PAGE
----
Last week more than 100 metal fabricators gathered for The FABRICATOR's Leadership Summit in Palm Harbor, Fla. The conference attendees seemed optimistic as most are in the midst of coping with expanding business opportunities.
But with such pressures come concerns. Everyone apparently is looking out of the corners of their eyes in hopes that they can see what challenges are coming next. Uncertainly still abounds.
Fortunately, the conference provided metal fabricators a chance to absorb some expert observations. FMA economic analyst Dr. Chris Kuehl and Donald McNeeley, president and COO, Chicago Tube & Iron Co., and professor at Northwestern University, took the stage the afternoon of Feb. 27 to talk about current business conditions. Some of the insights were noteworthy:
Kuehl works with the National Association of Credit Management to put together the Credit Managers' Index (CMI), which is similar in structure to the PMI, the prominent index used to gauge the health of the manufacturing industry. The CMI, however, is more forwar-looking as it's based on credit applications, the step needed before any type of uptick in manufacturing activity occurs. Kuehl reported that more credit applications have been submitted and approved the last three months than in the last two years combined. The money has been there to lend, but only now are lending institutions and borrowers connecting to put the funds to use.
Kuehl also tracks the transportation segment, which is an important indicator for industry because all manufactured goods need to be shipped somewhere. He said that rail and trucking activities have increased in recent months, but the real story is in air cargo, which is picking up as well. "When you see air cargo up, that's a very good sign," he said. Air cargo often represents the last—and a very expensive—option for delivering goods.
McNeeley said the loose monetary policies supported by the U.S. Federal Reserve have created a dangerous situation because the risk of rampant inflation is as strong as it has ever been. "I think inflation is going to be a real problem by the end of the year," he added.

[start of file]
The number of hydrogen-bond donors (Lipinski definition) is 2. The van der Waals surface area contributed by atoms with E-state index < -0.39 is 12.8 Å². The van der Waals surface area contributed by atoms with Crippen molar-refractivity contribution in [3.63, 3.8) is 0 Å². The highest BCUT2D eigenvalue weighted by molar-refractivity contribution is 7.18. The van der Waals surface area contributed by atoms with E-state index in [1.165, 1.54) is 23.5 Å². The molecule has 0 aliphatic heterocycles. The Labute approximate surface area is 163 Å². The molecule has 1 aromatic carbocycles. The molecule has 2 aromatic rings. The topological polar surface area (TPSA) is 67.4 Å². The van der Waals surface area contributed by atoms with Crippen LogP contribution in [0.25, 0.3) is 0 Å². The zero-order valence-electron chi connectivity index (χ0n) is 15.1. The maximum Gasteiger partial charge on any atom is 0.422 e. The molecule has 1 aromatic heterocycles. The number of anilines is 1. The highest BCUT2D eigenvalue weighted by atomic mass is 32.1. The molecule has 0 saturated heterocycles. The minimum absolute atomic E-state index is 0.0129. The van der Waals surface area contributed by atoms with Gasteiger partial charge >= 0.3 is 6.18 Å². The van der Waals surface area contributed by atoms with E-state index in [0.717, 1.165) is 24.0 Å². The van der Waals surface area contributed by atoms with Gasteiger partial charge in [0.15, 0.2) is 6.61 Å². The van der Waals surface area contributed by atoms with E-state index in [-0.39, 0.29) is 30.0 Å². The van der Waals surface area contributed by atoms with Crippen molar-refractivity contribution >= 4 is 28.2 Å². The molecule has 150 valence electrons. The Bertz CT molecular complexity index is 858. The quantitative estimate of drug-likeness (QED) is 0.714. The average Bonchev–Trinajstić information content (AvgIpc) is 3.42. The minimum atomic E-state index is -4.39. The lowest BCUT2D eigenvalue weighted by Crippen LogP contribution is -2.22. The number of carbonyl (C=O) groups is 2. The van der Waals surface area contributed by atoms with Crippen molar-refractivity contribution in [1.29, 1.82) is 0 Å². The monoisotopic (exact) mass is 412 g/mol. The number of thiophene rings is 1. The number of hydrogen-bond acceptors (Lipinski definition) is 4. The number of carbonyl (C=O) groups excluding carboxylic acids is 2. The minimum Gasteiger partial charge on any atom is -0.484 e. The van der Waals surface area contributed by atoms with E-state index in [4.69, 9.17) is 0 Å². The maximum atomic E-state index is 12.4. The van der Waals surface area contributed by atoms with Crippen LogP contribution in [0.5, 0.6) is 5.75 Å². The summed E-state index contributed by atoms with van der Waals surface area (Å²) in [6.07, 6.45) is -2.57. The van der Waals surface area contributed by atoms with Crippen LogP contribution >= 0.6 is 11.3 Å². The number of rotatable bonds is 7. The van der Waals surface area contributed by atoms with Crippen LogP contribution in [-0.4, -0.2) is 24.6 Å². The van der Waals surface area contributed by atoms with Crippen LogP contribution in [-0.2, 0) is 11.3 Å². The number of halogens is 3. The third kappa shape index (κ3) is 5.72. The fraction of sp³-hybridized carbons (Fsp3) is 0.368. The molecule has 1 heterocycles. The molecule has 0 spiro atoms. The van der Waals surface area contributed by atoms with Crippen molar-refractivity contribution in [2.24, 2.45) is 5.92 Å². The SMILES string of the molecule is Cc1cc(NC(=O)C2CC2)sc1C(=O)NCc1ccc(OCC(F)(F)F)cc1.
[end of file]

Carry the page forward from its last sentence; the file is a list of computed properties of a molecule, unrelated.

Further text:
McNeeley suggested to the metal fabricators to purchase all of the equipment they need for the foreseeable future right now to take advantage of low interest rates. Double-digit inflation is a real possibility seven to 10 years down the road.
McNeeley said potential legislation looking to raise the minimum wage rate in the U.S. is foolish. "Never in the history of economics has a raise in the minimum wage led to a decrease in the unemployment rate," he said.
Kuehl reminded the crowd that the nationwide unemployment rate doesn't give the whole picture when it comes to the jobless. For instance, he said research suggests that 80 percent of people getting unemployment checks actually are getting paid cash for other jobs. A large underground economy has evolved over the past several years in the face of high unemployment numbers.
Most fabricators will have a better second half of the year, according to McNeeley. "I think 60 percent of what you do this year will occur in the second half of this year," he said.
If you can keep focused on the short term, you can expect good things ahead. The long term doesn't seem so promising, however. I guess let's just enjoy today and worry about tomorrow later … just like Congress.
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